Controlling pharmaceutical prices remains a hot topic, judging from the 6,415 comments received in response to the CMS proposed rule: "Modernizing Part D and Medicare Advantage to Lower Drug Prices and Reduce Out-of-Pocket Expenses." The comments were posted to the online docket, notwithstanding the federal government shutdown. (The notice-and-comment period ended Jan. 25).
As part of the Trump administration's evolving healthcare strategy (which also includes the 'Five-Part Plan for Medicare Part D'), the nearly 200-page long proposed rule would use several strategies to control drug prices ranging from getting rid of gag clauses in pharmacy contracts and mandating new point-of-service formulary software be available to prescribers to the controversial measure of allowing health plans to restrict access to six previously-protected categories of drugs.
"The administration has thrown a lot of darts at the wall, to see which ones are going to stick," said Juliette Cubanski, PhD, associate director of the Kaiser Family Foundation's Program on Medicare Policy in Washington, DC.
"There are 29 stand-alone Part D plans in Tennessee, and this regulation would have a great impact," added Sheila Burke, RN, MPA, chair of government relations and public policy at Baker Donelson, a national law firm with 22 offices including locations in Nashville and Washington, DC. "This is one area where there is the potential for bipartisan action," she continued. "Congress members on both sides of the aisle ... and the administration ... are strongly interested, so one can assume there will be action."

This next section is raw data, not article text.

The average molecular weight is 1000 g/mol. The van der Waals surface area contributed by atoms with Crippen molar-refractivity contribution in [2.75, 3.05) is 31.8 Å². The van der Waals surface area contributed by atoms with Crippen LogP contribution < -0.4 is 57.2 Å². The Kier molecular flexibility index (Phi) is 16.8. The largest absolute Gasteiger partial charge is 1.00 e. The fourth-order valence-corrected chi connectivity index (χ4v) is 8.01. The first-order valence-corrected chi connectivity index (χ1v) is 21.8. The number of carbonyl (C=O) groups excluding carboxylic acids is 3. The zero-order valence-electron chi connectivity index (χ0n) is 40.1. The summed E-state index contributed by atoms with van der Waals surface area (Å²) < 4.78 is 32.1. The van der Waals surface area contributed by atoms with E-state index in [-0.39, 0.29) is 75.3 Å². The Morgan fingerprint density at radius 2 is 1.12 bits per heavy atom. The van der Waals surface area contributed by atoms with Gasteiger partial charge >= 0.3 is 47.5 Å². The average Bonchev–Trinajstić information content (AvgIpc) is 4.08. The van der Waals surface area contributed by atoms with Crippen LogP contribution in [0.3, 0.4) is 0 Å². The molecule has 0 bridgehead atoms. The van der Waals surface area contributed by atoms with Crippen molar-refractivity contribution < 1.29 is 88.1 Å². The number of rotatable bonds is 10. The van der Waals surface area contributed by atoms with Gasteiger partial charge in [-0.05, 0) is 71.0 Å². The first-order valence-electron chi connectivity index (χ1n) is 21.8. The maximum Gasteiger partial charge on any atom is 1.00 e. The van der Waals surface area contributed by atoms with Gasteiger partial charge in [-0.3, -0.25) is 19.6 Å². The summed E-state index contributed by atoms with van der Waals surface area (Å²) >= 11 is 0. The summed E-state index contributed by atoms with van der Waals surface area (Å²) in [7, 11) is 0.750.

Fear of the Backroom Deal
The proposed regulation appears to take a suspicious view of undisclosed discounts, even defining the terms "negotiated price" and "price concessions" in order to counter "so-called PBM spread."
"Pricing for pharmaceuticals is done in a way that is kind of complicated. What a pharma company offers as a list price is not always the price that is actually paid," said Leah Binder, MA, MGA, president and CEO of The Leapfrog Group, a D.C.-based organization focused on healthcare transparency to foster informed purchasing decisions.
Some of the fear on the part of regulators and other stakeholders stems from the concern that pharmacy benefits managers (PBMs) could be using their massive buying power to negotiate discounts with pharmaceutical manufacturers but not sharing those discounts with Medicare or with beneficiaries.
PBMs are also supposed to serve other functions beyond negotiating discounts to improve cost effectiveness, noted James Manfred, executive director at Vanderbilt Health Pharmacy Group.
"Fees for medication therapy management would be separate," said Manfred. "If the patient doesn't take her medication right, the PBM will come back and take money from the pharmacy she goes to ... for example, if my mom isn't compliant, or she is supposed to get a 30-day supply of a drug every 30 days, they're supposed to do outreach to get the patient to pick up the medication when they are due to get it," he explained.
"There must be 200 to 300 PBMs in that space at least, although large ones make up 90 percent of the market," he continued.
Manfred also noted some PBMs use a transparent model, such as Vanderbilt's PBM of more than five years, Navitus, which manages more than four million covered lives and is licensed in all 50 states. Navitus uses a pass-through approach so that 100 percent of discounts or rebates go back to the client. Their business model generates revenue through a set per member per month administrative fee.